Date: July 3rd & 4th, 2010
Report by Ad Jonker
Surfing on the internet, I noted a tournament was to be held near Milano (Milan) on the 3rd & 4th of July. Well, since I do often run the tournament for the Dutch Pinball Association, I now felt this was a chance to play myself and gain some points for the WPPR.
So I booked a ticket and the nearby hotel, and made the trip a little longer with a visit to the city of Milano. When mentioning it to some other Dutch players, one said they might come as well.
Since I’m only an average player in tournaments, this looked like it might be an opportunity to do better, only for me to later find out that another four Dutchmen were going to be there, as well as Daniele Celestino Acciari, the winner of the last IFPA tournament of which you can read a report on this site.
So off to Italy, only to arrive in an early heat-wave with temperatures of 33° Centigrade in the afternoon, not usual even in the north of the country. Luckily, the trains had air-con.
Arriving at the station of Cesano Maderno I could find a bus stop but it lacked any route information, so I walked to the hotel which took forty minutes (and it was still hot). The hotel was superb and air-conditioned, so I could finally cool myself down and enjoy a terrific meal.
The Friday was spent in Milano and in the evening I met up with the TIF organizer, Federico Ravagnati, who has his own pinball repair company.
Also, Max Krefft from Germany was there and he ran the competition with the same program as used during the last German Pinball Tournament in Völklingen.
On Saturday the hall opened at ten to build up the games and set up the tournament. An empty office building was used for the weekend.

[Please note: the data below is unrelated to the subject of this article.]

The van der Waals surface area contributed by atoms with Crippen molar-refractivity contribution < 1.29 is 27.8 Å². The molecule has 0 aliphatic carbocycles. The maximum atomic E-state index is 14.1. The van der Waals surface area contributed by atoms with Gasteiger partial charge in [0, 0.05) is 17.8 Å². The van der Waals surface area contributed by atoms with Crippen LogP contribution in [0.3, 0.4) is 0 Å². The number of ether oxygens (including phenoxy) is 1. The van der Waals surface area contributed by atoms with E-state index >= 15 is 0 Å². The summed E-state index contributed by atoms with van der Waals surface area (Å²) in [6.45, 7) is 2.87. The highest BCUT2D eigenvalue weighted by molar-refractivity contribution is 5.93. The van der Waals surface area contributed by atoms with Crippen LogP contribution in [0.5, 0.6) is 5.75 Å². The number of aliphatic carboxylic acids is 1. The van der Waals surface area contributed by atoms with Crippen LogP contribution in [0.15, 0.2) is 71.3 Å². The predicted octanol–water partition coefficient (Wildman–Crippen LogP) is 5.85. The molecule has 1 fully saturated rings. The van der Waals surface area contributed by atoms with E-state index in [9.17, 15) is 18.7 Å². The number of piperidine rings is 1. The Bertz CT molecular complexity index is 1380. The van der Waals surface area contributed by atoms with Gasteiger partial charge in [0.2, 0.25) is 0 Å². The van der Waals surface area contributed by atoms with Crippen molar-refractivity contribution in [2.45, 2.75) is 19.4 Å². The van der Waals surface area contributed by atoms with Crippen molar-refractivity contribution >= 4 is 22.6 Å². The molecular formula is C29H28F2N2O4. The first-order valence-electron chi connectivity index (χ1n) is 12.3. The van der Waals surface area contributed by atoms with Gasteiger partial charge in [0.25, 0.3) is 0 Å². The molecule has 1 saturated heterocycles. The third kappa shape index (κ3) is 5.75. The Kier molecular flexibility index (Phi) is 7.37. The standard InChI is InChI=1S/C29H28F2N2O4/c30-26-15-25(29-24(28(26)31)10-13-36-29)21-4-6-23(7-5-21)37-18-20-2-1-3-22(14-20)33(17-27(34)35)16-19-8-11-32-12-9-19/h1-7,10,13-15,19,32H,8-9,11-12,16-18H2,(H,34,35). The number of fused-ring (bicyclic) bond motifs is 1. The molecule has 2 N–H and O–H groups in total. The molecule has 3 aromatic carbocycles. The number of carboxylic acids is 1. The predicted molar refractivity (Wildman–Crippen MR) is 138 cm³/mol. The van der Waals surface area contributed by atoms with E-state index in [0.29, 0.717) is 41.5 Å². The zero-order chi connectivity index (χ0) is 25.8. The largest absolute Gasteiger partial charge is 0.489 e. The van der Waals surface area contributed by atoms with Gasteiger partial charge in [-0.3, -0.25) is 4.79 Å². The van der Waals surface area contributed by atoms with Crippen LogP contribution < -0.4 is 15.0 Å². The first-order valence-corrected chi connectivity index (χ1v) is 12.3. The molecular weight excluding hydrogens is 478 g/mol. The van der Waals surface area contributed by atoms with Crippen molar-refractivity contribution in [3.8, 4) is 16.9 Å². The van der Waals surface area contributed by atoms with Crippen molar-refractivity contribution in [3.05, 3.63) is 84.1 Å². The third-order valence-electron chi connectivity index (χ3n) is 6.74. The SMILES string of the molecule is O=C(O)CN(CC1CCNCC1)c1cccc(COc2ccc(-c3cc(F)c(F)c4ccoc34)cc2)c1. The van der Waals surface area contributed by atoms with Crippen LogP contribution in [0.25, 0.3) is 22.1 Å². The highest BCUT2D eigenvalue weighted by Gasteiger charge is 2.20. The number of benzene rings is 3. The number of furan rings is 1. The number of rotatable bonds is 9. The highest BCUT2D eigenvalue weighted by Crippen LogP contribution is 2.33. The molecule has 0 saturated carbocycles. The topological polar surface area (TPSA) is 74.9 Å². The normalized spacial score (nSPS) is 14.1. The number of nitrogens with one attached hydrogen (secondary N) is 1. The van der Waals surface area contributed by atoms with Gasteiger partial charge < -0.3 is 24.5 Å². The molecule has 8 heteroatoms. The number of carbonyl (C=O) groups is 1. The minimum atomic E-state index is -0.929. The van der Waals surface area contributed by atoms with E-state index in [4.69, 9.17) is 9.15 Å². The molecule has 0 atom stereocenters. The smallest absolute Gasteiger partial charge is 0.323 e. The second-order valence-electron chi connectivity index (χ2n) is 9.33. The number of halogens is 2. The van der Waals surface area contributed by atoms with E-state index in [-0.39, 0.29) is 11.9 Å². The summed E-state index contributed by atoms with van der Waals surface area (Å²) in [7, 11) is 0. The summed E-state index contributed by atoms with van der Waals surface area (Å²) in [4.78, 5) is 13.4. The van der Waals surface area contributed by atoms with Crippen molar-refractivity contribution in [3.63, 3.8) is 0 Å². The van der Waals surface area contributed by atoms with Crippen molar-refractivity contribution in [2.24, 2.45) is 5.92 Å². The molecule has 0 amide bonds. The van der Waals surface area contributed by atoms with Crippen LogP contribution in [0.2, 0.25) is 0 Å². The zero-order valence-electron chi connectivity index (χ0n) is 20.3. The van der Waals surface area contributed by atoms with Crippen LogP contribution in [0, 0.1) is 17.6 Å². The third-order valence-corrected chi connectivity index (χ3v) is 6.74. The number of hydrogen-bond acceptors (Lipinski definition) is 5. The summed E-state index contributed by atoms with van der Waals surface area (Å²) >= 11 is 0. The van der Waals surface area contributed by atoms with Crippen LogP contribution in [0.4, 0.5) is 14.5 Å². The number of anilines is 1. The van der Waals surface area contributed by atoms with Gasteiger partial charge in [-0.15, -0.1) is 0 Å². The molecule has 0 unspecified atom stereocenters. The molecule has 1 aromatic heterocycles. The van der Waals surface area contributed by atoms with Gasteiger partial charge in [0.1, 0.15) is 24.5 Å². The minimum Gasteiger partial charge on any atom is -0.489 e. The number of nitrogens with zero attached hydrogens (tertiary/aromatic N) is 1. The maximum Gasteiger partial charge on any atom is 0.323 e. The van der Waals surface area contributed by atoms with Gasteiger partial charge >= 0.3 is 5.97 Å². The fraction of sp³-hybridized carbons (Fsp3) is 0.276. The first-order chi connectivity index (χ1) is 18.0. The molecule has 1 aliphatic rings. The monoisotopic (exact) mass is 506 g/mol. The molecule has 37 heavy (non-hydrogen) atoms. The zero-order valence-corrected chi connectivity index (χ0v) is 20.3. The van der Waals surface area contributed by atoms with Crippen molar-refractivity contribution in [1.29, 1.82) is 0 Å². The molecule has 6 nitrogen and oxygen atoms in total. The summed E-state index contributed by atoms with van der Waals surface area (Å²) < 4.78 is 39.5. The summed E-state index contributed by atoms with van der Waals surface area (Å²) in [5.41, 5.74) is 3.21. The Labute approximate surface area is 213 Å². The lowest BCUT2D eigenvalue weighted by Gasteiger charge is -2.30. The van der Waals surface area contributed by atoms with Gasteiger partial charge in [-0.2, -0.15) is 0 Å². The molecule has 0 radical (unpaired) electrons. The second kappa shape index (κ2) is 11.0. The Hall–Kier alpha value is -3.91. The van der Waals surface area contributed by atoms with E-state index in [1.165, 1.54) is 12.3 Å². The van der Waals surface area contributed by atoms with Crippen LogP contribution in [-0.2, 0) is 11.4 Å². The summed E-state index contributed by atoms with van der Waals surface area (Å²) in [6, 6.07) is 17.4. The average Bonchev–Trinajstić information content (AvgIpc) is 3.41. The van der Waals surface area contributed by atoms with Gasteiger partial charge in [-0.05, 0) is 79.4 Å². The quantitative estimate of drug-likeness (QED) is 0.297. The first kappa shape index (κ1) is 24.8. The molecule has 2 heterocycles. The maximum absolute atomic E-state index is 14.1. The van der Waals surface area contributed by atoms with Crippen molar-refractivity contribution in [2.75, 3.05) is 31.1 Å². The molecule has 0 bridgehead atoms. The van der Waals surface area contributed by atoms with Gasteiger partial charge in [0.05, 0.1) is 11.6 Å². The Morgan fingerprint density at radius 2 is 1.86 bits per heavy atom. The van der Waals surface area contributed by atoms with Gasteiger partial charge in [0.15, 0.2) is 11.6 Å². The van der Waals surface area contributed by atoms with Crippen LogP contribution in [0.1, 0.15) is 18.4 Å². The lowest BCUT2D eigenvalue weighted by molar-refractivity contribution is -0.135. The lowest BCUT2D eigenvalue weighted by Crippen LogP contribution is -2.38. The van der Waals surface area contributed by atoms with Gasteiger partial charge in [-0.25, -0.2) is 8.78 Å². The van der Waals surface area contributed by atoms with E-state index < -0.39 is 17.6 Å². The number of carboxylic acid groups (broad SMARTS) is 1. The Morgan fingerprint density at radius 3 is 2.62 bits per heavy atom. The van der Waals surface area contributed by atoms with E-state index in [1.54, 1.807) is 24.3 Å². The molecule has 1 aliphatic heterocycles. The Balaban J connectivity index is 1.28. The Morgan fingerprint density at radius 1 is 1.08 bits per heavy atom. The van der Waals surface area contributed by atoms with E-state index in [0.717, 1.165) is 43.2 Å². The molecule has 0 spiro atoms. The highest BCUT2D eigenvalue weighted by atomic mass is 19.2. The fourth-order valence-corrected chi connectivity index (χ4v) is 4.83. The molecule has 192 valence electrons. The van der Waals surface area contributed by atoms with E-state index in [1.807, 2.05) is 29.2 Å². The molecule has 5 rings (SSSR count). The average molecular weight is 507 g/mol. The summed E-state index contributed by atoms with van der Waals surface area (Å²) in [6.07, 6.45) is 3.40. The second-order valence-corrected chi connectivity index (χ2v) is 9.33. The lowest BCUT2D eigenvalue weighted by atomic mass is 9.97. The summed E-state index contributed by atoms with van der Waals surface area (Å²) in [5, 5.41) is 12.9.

The toilets were cleaned and could be used. The power was from a generator outside and a refreshments car was there during the day for drinks and snacks. Inside you could buy water, draft beer and more snacks.
Now, imagine a free standing building with no cooling and no protection from the sun, on a day with temperatures outside of 33° Centigrade (91° Fahrenheit).
In total fifteen games were set up, of which nine would be used for the tournament on Sunday. The poster said a tournament on three games from the '70s, '80s and '90s. That didn’t happen as there were no '80s games present, but the four electro-mechanical games meant the trip was already a success for me.
My goal is to play at least one full game on as many different games as possible, and this weekend I could add four games to the list.
The Saturday proved to be a good time to practice on these tables and take a number of pictures. During the day more visitors arrived, but it was a nice, enjoyable day.
Come Sunday, the venue opened again at 10am and the tournament started at 2pm.
Altogether forty players from nine countries started in the tournament. Not many fellow Italians though. It seems to be uncommon to travel to other regions in Italy, so a nationwide tournament still looks a long way away.
All had to play the same nine tables, but players were grouped into four and these groups played on the tournament games in any order. All the players' results on each table were entered in the computer and the result per player on all nine tables made the end result.
A final game for the best four players was planned, but time - and especially the heat inside - turned the first big round into the final.
I mentioned before I’m an average player, but I did well on the E-M games. The games on the '90s tables were a lot less successful, so it was a big surprise when after seven games my name was on top. Tournament players may know that the top players will shuffle the final results in the last few games, but I survived it pretty well, ending in third place.
It was nice that all forty players were called forward and awarded a medal, with the best four also getting a cup each.
There will most likely be another version next year, again in early July. The tournament was small, the number of games limited. Still, it ran well, it’s near the city of Milano and the Alps are only a few miles away, so it may well be worth a visit combined with a holiday.
Helping to break down the machines made it possible for me to take the balls out of the Monster Bash after the tournament. They were so hot it almost hurt my hands. They must have been something like 50°C.
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